Ukraine’s Tactics Unveiled: Starving Russian Forces and Stretching the Front Line

Ukraine Launches Counteroffensive Against Russian-Occupied Territory

In the ongoing conflict between Ukraine and Russia, Ukraine has quietly initiated the first phase of a counteroffensive to reclaim Russian-occupied territory. While little detail has been provided by Kyiv, it is known that Ukrainian forces armed with new weapons from the West are facing off against Russian troops who have spent months fortifying their positions.

One important recent development is the surprise visit of South Korean President Yoon Suk Yeol to Ukraine. President Yoon and his wife, Kim Keon Hee, traveled to Ukraine following trips to Lithuania and Poland. Additionally, agreements brokered by the United Nations and Turkey have eased concerns over global food security by allowing the transportation of food and fertilizer from Ukraine and Russia to areas suffering from hunger.

Ukraine’s tactics in the counteroffensive involve intensifying fighting along multiple points of the 1,500-kilometer front line. Ukrainian forces have been making steady progress in the northern and southern flanks of the city of Bakhmut, which has been under Russian occupation since May. They are also engaging in battles along the southern front in Zaporizhzhia, although progress against Russia’s formidable fortifications has been minimal.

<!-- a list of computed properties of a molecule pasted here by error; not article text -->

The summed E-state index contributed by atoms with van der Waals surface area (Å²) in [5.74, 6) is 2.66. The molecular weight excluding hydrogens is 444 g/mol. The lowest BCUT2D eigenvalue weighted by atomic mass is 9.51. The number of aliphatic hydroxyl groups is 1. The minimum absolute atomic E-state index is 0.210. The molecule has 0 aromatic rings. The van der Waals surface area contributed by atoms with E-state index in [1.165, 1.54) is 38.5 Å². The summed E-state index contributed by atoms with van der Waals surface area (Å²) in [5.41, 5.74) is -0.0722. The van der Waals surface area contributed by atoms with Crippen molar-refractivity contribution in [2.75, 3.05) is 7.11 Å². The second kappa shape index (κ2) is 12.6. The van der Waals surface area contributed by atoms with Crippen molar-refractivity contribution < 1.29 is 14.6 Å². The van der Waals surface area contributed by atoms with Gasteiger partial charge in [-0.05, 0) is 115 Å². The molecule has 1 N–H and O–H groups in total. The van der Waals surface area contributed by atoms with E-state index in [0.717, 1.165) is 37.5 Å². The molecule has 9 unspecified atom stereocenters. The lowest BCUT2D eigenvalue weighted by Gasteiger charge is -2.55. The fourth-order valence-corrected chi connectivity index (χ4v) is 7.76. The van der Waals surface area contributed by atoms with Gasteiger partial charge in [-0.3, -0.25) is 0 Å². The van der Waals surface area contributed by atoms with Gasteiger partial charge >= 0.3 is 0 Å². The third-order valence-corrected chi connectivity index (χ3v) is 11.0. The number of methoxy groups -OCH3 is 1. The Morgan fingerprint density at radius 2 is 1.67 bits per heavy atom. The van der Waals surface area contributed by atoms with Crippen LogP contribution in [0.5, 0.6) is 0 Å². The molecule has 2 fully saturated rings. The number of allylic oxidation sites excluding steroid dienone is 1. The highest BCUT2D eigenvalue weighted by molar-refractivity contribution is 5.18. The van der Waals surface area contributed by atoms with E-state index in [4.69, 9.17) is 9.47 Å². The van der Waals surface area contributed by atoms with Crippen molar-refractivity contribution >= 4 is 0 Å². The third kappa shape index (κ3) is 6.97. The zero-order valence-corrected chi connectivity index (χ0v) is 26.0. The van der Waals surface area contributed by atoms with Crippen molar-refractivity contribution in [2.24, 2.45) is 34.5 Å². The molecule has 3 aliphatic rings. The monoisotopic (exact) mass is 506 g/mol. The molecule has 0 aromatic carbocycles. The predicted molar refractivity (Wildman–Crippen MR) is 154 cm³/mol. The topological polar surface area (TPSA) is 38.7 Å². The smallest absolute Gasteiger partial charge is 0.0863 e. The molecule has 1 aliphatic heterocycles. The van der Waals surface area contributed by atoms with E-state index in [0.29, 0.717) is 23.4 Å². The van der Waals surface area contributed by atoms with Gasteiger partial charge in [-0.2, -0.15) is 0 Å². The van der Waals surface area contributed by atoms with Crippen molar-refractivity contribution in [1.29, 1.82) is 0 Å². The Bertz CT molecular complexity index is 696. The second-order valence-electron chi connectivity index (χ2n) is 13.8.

Hanna Maliar, Ukraine’s deputy minister of defense, recently stated that Ukrainian forces had destroyed six Russian ammunition depots in 24 hours, highlighting their effective and targeted approach. The goal of Ukraine’s strategy is to starve Russian units of supplies and reinforcements by attacking their logistic and command centers in the rear. The United Kingdom, for instance, has supplied Storm Shadow missiles to assist in this effort. However, Ukraine still lacks vital air cover for its attacks. While F-16 fighter jets have been pledged by Western allies, they are not expected to be deployed until next year. Ukraine is also requesting long-range weapons and increased ammunition, and the United States has sent cluster munitions to support the offensive.

Russia, on the other hand, is utilizing large numbers of anti-tank mines to impede Ukraine’s armored counteroffensive operations in the south. This tactic forces Ukrainian attackers to confront Russian drones, helicopters, and artillery. However, even with extensive fortifications, Russian forces face challenges due to battlefield attrition, incompetence, and poor coordination within their ranks. Russia has lost roughly half of its combat strength since the start of the conflict and is struggling to replace the munitions and tanks it has lost.

U.S. Army Gen. Mark Milley, chairman of the Joint Chiefs of Staff, predicts that Ukraine’s counteroffensive will be lengthy and bloody. Ukrainian soldiers have faced heavy shelling from Russian forces, slowing down their advance. President Volodymyr Zelenskyy admitted last week that the counteroffensive is progressing slower than expected, partly due to delays in receiving Western arms and trained soldiers. Another factor to consider is the upcoming winter, which brings difficult conditions for armored vehicles and troops. Therefore, both sides must prepare for a potential round of attritional warfare.

While Western analysts believe the counteroffensive will not end the war, it could prove to be a crucial turning point and strengthen Ukraine’s position in future negotiations. Ukraine is also eager to demonstrate the effectiveness of Western aid and support. The conflict continues to unfold, and the world watches as Ukraine seeks to regain its lost territory.